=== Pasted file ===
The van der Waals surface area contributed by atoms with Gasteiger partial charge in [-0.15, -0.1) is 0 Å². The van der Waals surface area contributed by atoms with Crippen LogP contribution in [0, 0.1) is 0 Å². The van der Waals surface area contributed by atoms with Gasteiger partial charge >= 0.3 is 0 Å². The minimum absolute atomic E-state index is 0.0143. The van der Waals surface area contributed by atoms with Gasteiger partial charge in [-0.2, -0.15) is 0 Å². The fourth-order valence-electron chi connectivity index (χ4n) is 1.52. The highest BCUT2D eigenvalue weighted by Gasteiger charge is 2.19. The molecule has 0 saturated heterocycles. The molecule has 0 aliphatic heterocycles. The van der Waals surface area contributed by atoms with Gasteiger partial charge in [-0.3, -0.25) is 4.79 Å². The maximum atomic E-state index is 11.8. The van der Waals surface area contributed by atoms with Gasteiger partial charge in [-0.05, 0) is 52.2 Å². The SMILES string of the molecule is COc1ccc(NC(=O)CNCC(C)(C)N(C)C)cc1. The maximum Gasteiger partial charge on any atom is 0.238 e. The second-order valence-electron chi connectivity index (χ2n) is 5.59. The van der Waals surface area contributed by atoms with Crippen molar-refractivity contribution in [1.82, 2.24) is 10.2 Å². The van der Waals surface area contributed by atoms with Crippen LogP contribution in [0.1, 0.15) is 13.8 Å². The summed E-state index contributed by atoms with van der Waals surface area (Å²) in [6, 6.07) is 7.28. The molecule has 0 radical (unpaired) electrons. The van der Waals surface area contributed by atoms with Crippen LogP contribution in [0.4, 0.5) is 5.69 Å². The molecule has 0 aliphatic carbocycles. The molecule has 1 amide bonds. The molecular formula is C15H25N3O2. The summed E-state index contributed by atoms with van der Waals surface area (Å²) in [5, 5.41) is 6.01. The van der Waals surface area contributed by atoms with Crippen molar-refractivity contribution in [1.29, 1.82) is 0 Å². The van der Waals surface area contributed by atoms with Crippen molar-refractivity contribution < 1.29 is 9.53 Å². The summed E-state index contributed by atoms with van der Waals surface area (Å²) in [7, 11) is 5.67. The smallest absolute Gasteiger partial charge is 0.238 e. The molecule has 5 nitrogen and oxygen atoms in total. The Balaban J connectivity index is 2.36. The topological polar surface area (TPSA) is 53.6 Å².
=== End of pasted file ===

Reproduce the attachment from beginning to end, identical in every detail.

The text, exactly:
The van der Waals surface area contributed by atoms with Gasteiger partial charge in [-0.15, -0.1) is 0 Å². The van der Waals surface area contributed by atoms with Crippen LogP contribution in [0, 0.1) is 0 Å². The van der Waals surface area contributed by atoms with Gasteiger partial charge >= 0.3 is 0 Å². The minimum absolute atomic E-state index is 0.0143. The van der Waals surface area contributed by atoms with Gasteiger partial charge in [-0.2, -0.15) is 0 Å². The fourth-order valence-electron chi connectivity index (χ4n) is 1.52. The highest BCUT2D eigenvalue weighted by Gasteiger charge is 2.19. The molecule has 0 saturated heterocycles. The molecule has 0 aliphatic heterocycles. The van der Waals surface area contributed by atoms with Gasteiger partial charge in [-0.3, -0.25) is 4.79 Å². The maximum atomic E-state index is 11.8. The van der Waals surface area contributed by atoms with Gasteiger partial charge in [-0.05, 0) is 52.2 Å². The SMILES string of the molecule is COc1ccc(NC(=O)CNCC(C)(C)N(C)C)cc1. The maximum Gasteiger partial charge on any atom is 0.238 e. The second-order valence-electron chi connectivity index (χ2n) is 5.59. The van der Waals surface area contributed by atoms with Crippen molar-refractivity contribution in [1.82, 2.24) is 10.2 Å². The van der Waals surface area contributed by atoms with Crippen LogP contribution in [0.1, 0.15) is 13.8 Å². The summed E-state index contributed by atoms with van der Waals surface area (Å²) in [6, 6.07) is 7.28. The molecule has 0 radical (unpaired) electrons. The van der Waals surface area contributed by atoms with Crippen LogP contribution in [0.4, 0.5) is 5.69 Å². The molecule has 0 aliphatic carbocycles. The molecule has 1 amide bonds. The molecular formula is C15H25N3O2. The summed E-state index contributed by atoms with van der Waals surface area (Å²) in [5, 5.41) is 6.01. The van der Waals surface area contributed by atoms with Crippen molar-refractivity contribution in [1.29, 1.82) is 0 Å². The van der Waals surface area contributed by atoms with Crippen molar-refractivity contribution < 1.29 is 9.53 Å². The summed E-state index contributed by atoms with van der Waals surface area (Å²) in [7, 11) is 5.67. The smallest absolute Gasteiger partial charge is 0.238 e. The molecule has 5 nitrogen and oxygen atoms in total. The Balaban J connectivity index is 2.36. The topological polar surface area (TPSA) is 53.6 Å².